Welcome to “Innovation Pipeline,” an online newsletter updated regularly, highlighting innovation and entrepreneurial activity
by RIT students, faculty and staff–as well as companies of RIT’s Venture Creations. If you have a story idea for “Innovation Pipeline,”
please submit it to Greg Livadas at Greg.Livadas@rit.edu.
RIT Hosts Video Game Industry Meeting for State Senate
The New York State Senate Select Committee on Science, Technology, Incubation, and Entrepreneurship held a panel discussion at RIT’s Student Innovation Hall on Oct. 22 that focused on the potential growth of the video gaming industry in New York state.
Leveraging RIT’s new MAGIC Center, State Sen. Martin Golden, R-Brooklyn, chaired an all-day discussion of the potential job creation opportunities that exist with video games and how state policy could be enhanced to encourage this type of economic development.
He was joined by State Sens. Joseph Robach, R-Rochester; Ted O’Brien, D-Rochester; and Patrick Gallivan, R-Elma, who represent the Rochester area; representatives of the gaming industry; executives from video game companies located in Upstate New York; and Darkwind Media, a game development company founded by three RIT alumni, based in RIT’s Venture Creations Business Incubator.
Golden recognized the reputation that RIT has in the field and how sought after its graduates are in the $4.9 billion video gaming industry.
During a working lunch, Colin Doody, one of the founders of Darkwind Media, presented on his company’s history, current status and the challenges it faces operating in New York state.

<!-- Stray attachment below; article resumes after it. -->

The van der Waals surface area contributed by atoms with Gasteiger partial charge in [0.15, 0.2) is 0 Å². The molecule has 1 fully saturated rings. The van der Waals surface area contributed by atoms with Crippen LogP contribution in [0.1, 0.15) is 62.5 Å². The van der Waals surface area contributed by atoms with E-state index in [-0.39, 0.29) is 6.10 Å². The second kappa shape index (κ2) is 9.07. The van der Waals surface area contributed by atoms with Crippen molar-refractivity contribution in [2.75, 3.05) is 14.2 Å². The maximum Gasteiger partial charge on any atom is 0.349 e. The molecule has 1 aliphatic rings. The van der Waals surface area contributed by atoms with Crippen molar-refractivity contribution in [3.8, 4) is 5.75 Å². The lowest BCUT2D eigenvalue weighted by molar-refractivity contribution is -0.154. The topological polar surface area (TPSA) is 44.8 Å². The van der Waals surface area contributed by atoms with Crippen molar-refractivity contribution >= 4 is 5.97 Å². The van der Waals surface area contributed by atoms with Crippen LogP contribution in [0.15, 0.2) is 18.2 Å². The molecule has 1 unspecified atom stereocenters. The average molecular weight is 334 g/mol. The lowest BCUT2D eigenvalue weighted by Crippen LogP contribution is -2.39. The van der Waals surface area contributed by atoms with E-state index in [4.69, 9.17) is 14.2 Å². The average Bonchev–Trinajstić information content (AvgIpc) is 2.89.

To see TV coverage, go to http://www.youtube.com/watch?v=CfhFSV8jqlc.
Starting in RIT’s Innovation Pipeline: RIT48
How does innovation happen? One way is to gather a group of diverse people to talk about problems and come up with a novel way to solve those problems. Sometimes the best growth happens when the group is focused and momentum and motivation are high.
So why not devote just 48 hours to solving a problem and see where things go? That’s the concept of the student-run RIT48 competition, held Nov. 22-24. Below is a story on the competition by Tiffany Lankes of the Rochester Democrat and Chronicle:
The challenge: Come up with an idea, create a business plan and launch a web or mobile startup.
The catch: Do it all in 48 hours.
That was the goal of this weekend’s RIT48 contest, in which dozens of Rochester Institute of Technology students competed for $3,000 in prize money for coming up with their own businesses.
Most of the students already had their ideas when the contest started Friday. It was then up to them to form teams, make an initial pitch to judges and then come up with a prototype of their project. The projects were then reviewed by a panel of expert judges.
The competition brought together students from an array of academic backgrounds, with majors ranging from business and finance to programming.